200 Years Later: The Impact of Florence Nightingale
As the COVID-19 pandemic sweeps across the globe, health officials have instilled in us the two most important lessons to stop the spread of disease: washing our hands with soap and water and social-distancing ourselves from others.
May 12th marks the 200th anniversary of the birth of Florence Nightingale. Florence is known worldwide as the founder of modern nursing. Her contributions to the discipline are legendary, but perhaps none so fitting at this moment as her demonstration that simple handwashing and good hygiene can prevent infection and save lives.
From the foundation Florence set in the 1850s, nursing has grown into the largest segment of the world’s health workforce and a professional discipline with a strict code of ethics and standards. Nursing continues to evolve as the practice of medicine itself changes. But one vital aspect of her legacy remains the same: the critical importance of handwashing and hygiene to public health.
Legacy of a Lady
In 1854, at the height of the Crimean War, Florence and 38 volunteer nurses whom she personally trained were dispatched to the main British encampment in Crimea. Conditions were deplorable: wounded soldiers were cared for by overworked medical staff in cramped quarters, basic hygiene was neglected, and infections such as cholera and dysentery were rampant, killing more troops than battle wounds. By instituting strict hygiene practices and calling on the British government to send help through its Sanitary Commission, Florence is credited in part with reducing the camp’s death rate by forty percent.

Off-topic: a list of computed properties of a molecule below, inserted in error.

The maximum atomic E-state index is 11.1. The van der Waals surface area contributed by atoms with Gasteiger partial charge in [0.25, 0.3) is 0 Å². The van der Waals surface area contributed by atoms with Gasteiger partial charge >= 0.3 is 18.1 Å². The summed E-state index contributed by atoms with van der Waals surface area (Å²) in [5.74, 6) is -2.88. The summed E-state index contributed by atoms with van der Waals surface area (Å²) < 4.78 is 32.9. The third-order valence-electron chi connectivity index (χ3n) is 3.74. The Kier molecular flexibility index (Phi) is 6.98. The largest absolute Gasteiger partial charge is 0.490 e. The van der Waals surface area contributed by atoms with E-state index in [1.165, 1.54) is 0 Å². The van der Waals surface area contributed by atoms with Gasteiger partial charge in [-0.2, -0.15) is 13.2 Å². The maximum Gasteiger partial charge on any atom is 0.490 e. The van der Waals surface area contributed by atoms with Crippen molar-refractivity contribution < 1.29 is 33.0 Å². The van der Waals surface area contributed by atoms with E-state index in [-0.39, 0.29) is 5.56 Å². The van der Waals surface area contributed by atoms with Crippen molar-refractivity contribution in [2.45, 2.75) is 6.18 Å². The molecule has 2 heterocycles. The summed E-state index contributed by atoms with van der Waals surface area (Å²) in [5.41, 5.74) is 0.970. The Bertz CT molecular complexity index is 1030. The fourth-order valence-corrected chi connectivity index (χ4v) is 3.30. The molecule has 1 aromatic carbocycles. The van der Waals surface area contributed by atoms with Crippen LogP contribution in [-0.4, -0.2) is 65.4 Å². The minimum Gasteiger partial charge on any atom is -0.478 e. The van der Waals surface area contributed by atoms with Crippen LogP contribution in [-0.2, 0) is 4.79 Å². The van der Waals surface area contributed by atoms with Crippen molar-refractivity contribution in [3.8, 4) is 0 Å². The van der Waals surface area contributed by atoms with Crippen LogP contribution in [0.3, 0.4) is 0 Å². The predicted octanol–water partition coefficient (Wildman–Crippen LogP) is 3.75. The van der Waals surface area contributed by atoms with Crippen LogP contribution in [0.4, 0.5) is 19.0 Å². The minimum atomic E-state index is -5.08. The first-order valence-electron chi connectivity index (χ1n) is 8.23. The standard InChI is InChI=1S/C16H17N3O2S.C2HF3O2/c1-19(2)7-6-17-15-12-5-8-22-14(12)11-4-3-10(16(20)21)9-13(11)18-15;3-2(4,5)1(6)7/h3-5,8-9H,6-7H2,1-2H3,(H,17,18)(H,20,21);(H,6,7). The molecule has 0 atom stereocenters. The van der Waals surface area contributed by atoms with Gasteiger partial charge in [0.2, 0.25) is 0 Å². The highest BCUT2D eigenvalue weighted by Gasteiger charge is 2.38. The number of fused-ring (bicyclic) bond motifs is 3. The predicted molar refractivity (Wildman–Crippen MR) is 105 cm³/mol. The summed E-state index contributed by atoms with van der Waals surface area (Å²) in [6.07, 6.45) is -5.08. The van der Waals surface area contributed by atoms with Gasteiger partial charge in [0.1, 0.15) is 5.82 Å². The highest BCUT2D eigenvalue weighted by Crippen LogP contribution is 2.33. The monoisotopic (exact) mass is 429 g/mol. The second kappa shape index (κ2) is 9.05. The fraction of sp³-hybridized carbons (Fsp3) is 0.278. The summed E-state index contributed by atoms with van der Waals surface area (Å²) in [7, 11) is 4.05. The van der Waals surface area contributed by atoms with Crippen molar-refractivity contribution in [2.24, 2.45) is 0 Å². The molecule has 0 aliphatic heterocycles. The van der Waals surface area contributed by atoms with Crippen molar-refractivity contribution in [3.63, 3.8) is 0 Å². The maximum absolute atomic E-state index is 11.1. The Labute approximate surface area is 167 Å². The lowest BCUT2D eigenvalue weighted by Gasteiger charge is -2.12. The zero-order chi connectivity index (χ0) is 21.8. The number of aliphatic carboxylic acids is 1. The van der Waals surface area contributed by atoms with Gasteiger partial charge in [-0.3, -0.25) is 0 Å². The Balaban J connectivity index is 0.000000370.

Upon returning to Britain, she established the Nightingale Training School at St. Thomas Hospital in 1860, now called the Florence Nightingale School of Nursing and Midwifery, part of King’s College in London. Her 1859 book, Notes on Nursing, is considered a classic introduction to nursing and the importance of sanitary techniques and hygiene.